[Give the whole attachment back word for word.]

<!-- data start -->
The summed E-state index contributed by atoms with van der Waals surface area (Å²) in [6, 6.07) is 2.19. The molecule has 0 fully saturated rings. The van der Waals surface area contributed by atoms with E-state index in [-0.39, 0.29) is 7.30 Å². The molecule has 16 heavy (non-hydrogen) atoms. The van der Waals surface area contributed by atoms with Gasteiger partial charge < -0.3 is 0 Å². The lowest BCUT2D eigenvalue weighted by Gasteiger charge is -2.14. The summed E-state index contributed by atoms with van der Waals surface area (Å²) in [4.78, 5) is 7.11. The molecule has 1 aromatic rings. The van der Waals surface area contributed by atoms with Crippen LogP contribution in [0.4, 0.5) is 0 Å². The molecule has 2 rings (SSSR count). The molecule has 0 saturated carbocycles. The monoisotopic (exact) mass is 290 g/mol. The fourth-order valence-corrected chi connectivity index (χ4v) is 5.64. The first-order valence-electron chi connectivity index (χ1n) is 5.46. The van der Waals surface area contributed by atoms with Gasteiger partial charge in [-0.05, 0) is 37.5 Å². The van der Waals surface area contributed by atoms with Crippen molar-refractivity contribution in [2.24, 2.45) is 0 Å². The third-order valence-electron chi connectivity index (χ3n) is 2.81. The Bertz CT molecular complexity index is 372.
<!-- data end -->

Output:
The summed E-state index contributed by atoms with van der Waals surface area (Å²) in [6, 6.07) is 2.19. The molecule has 0 fully saturated rings. The van der Waals surface area contributed by atoms with E-state index in [-0.39, 0.29) is 7.30 Å². The molecule has 16 heavy (non-hydrogen) atoms. The van der Waals surface area contributed by atoms with Gasteiger partial charge < -0.3 is 0 Å². The lowest BCUT2D eigenvalue weighted by Gasteiger charge is -2.14. The summed E-state index contributed by atoms with van der Waals surface area (Å²) in [4.78, 5) is 7.11. The molecule has 1 aromatic rings. The van der Waals surface area contributed by atoms with Crippen LogP contribution in [0.4, 0.5) is 0 Å². The molecule has 2 rings (SSSR count). The molecule has 0 saturated carbocycles. The monoisotopic (exact) mass is 290 g/mol. The fourth-order valence-corrected chi connectivity index (χ4v) is 5.64. The first-order valence-electron chi connectivity index (χ1n) is 5.46. The van der Waals surface area contributed by atoms with Gasteiger partial charge in [-0.05, 0) is 37.5 Å². The van der Waals surface area contributed by atoms with Crippen molar-refractivity contribution in [2.24, 2.45) is 0 Å². The third-order valence-electron chi connectivity index (χ3n) is 2.81. The Bertz CT molecular complexity index is 372.